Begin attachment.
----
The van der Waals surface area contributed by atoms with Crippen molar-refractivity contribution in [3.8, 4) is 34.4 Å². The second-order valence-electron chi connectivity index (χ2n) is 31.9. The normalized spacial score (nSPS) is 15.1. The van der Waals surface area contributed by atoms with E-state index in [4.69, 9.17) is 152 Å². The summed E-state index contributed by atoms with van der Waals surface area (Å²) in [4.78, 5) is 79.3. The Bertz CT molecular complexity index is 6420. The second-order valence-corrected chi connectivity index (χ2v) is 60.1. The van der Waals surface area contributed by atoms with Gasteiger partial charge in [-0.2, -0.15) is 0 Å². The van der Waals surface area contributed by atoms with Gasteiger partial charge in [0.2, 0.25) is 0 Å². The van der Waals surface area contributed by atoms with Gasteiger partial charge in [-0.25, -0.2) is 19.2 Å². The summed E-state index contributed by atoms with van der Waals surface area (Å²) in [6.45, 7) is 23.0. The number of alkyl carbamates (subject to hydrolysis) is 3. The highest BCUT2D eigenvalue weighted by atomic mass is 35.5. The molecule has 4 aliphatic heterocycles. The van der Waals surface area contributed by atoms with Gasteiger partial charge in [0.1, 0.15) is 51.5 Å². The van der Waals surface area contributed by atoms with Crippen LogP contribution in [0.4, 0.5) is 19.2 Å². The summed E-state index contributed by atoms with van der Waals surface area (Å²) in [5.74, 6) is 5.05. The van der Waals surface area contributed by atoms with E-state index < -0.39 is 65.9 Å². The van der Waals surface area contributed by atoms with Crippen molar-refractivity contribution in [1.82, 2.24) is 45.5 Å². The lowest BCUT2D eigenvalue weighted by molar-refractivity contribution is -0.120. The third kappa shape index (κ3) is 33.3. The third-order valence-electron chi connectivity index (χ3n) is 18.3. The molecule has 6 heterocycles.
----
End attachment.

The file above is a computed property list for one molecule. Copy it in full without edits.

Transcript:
The van der Waals surface area contributed by atoms with Crippen molar-refractivity contribution in [3.8, 4) is 34.4 Å². The second-order valence-electron chi connectivity index (χ2n) is 31.9. The normalized spacial score (nSPS) is 15.1. The van der Waals surface area contributed by atoms with E-state index in [4.69, 9.17) is 152 Å². The summed E-state index contributed by atoms with van der Waals surface area (Å²) in [4.78, 5) is 79.3. The Bertz CT molecular complexity index is 6420. The second-order valence-corrected chi connectivity index (χ2v) is 60.1. The van der Waals surface area contributed by atoms with Gasteiger partial charge in [-0.2, -0.15) is 0 Å². The van der Waals surface area contributed by atoms with Gasteiger partial charge in [0.2, 0.25) is 0 Å². The van der Waals surface area contributed by atoms with Gasteiger partial charge in [-0.25, -0.2) is 19.2 Å². The summed E-state index contributed by atoms with van der Waals surface area (Å²) in [6.45, 7) is 23.0. The number of alkyl carbamates (subject to hydrolysis) is 3. The highest BCUT2D eigenvalue weighted by atomic mass is 35.5. The molecule has 4 aliphatic heterocycles. The van der Waals surface area contributed by atoms with Gasteiger partial charge in [0.1, 0.15) is 51.5 Å². The van der Waals surface area contributed by atoms with Crippen LogP contribution in [0.4, 0.5) is 19.2 Å². The summed E-state index contributed by atoms with van der Waals surface area (Å²) in [5.74, 6) is 5.05. The van der Waals surface area contributed by atoms with E-state index < -0.39 is 65.9 Å². The van der Waals surface area contributed by atoms with Crippen molar-refractivity contribution in [1.82, 2.24) is 45.5 Å². The lowest BCUT2D eigenvalue weighted by molar-refractivity contribution is -0.120. The third kappa shape index (κ3) is 33.3. The third-order valence-electron chi connectivity index (χ3n) is 18.3. The molecule has 6 heterocycles.